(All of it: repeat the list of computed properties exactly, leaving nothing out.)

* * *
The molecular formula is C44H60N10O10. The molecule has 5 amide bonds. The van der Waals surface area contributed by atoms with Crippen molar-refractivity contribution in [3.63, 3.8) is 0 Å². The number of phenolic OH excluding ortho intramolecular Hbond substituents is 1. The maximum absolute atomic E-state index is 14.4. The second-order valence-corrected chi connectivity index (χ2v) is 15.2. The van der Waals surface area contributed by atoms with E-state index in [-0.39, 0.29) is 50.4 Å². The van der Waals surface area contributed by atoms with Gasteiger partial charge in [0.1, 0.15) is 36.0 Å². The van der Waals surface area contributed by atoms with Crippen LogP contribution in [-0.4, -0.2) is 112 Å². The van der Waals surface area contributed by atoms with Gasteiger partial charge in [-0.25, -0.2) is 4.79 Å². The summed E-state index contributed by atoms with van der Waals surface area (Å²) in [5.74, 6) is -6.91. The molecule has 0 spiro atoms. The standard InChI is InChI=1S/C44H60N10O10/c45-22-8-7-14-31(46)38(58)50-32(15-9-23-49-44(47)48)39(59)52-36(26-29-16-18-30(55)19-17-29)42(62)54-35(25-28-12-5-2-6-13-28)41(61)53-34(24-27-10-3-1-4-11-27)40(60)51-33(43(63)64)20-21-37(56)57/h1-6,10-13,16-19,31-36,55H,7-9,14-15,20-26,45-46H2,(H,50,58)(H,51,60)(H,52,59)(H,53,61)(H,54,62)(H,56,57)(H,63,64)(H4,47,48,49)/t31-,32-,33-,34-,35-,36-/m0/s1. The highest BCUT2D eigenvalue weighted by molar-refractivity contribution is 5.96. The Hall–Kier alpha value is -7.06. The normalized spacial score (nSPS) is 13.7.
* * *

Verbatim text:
The molecular formula is C44H60N10O10. The molecule has 5 amide bonds. The van der Waals surface area contributed by atoms with Crippen molar-refractivity contribution in [3.63, 3.8) is 0 Å². The number of phenolic OH excluding ortho intramolecular Hbond substituents is 1. The maximum absolute atomic E-state index is 14.4. The second-order valence-corrected chi connectivity index (χ2v) is 15.2. The van der Waals surface area contributed by atoms with E-state index in [-0.39, 0.29) is 50.4 Å². The van der Waals surface area contributed by atoms with Gasteiger partial charge in [0.1, 0.15) is 36.0 Å². The van der Waals surface area contributed by atoms with Crippen LogP contribution in [-0.4, -0.2) is 112 Å². The van der Waals surface area contributed by atoms with Gasteiger partial charge in [-0.25, -0.2) is 4.79 Å². The summed E-state index contributed by atoms with van der Waals surface area (Å²) in [5.74, 6) is -6.91. The molecule has 0 spiro atoms. The standard InChI is InChI=1S/C44H60N10O10/c45-22-8-7-14-31(46)38(58)50-32(15-9-23-49-44(47)48)39(59)52-36(26-29-16-18-30(55)19-17-29)42(62)54-35(25-28-12-5-2-6-13-28)41(61)53-34(24-27-10-3-1-4-11-27)40(60)51-33(43(63)64)20-21-37(56)57/h1-6,10-13,16-19,31-36,55H,7-9,14-15,20-26,45-46H2,(H,50,58)(H,51,60)(H,52,59)(H,53,61)(H,54,62)(H,56,57)(H,63,64)(H4,47,48,49)/t31-,32-,33-,34-,35-,36-/m0/s1. The highest BCUT2D eigenvalue weighted by molar-refractivity contribution is 5.96. The Hall–Kier alpha value is -7.06. The normalized spacial score (nSPS) is 13.7.